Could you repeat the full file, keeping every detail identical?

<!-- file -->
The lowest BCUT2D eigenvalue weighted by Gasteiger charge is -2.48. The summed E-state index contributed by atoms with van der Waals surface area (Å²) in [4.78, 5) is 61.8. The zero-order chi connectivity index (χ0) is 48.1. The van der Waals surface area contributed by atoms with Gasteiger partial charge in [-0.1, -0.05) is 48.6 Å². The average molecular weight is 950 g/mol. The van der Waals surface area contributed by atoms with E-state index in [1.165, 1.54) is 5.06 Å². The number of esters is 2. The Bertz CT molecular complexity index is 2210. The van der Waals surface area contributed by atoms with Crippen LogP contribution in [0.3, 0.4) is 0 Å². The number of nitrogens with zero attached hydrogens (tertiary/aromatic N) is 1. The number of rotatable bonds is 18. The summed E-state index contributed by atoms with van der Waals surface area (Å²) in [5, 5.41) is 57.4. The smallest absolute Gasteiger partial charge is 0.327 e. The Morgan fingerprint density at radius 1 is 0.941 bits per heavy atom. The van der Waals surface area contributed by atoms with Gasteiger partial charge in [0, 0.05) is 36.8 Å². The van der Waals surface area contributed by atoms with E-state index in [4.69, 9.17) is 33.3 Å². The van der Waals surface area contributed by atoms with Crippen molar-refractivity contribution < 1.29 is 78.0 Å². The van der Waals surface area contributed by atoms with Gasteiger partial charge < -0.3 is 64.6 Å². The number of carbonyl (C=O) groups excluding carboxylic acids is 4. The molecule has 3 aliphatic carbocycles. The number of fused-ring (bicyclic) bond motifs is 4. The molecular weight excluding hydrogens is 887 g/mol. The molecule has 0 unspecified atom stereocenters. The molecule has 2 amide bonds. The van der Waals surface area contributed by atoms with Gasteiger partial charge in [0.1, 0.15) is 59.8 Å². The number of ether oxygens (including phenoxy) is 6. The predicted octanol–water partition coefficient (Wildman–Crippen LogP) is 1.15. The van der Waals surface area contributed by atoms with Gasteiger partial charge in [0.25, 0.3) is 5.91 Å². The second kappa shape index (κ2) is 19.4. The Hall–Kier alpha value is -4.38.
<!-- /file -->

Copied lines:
The lowest BCUT2D eigenvalue weighted by Gasteiger charge is -2.48. The summed E-state index contributed by atoms with van der Waals surface area (Å²) in [4.78, 5) is 61.8. The zero-order chi connectivity index (χ0) is 48.1. The van der Waals surface area contributed by atoms with Gasteiger partial charge in [-0.1, -0.05) is 48.6 Å². The average molecular weight is 950 g/mol. The van der Waals surface area contributed by atoms with E-state index in [1.165, 1.54) is 5.06 Å². The number of esters is 2. The Bertz CT molecular complexity index is 2210. The van der Waals surface area contributed by atoms with Crippen LogP contribution in [0.3, 0.4) is 0 Å². The number of nitrogens with zero attached hydrogens (tertiary/aromatic N) is 1. The number of rotatable bonds is 18. The summed E-state index contributed by atoms with van der Waals surface area (Å²) in [5, 5.41) is 57.4. The smallest absolute Gasteiger partial charge is 0.327 e. The Morgan fingerprint density at radius 1 is 0.941 bits per heavy atom. The van der Waals surface area contributed by atoms with Gasteiger partial charge in [0, 0.05) is 36.8 Å². The van der Waals surface area contributed by atoms with E-state index in [4.69, 9.17) is 33.3 Å². The van der Waals surface area contributed by atoms with Crippen molar-refractivity contribution < 1.29 is 78.0 Å². The van der Waals surface area contributed by atoms with Gasteiger partial charge < -0.3 is 64.6 Å². The number of carbonyl (C=O) groups excluding carboxylic acids is 4. The molecule has 3 aliphatic carbocycles. The number of fused-ring (bicyclic) bond motifs is 4. The molecular weight excluding hydrogens is 887 g/mol. The molecule has 0 unspecified atom stereocenters. The molecule has 2 amide bonds. The van der Waals surface area contributed by atoms with Gasteiger partial charge in [0.1, 0.15) is 59.8 Å². The number of ether oxygens (including phenoxy) is 6. The predicted octanol–water partition coefficient (Wildman–Crippen LogP) is 1.15. The van der Waals surface area contributed by atoms with Gasteiger partial charge in [0.25, 0.3) is 5.91 Å². The second kappa shape index (κ2) is 19.4. The Hall–Kier alpha value is -4.38.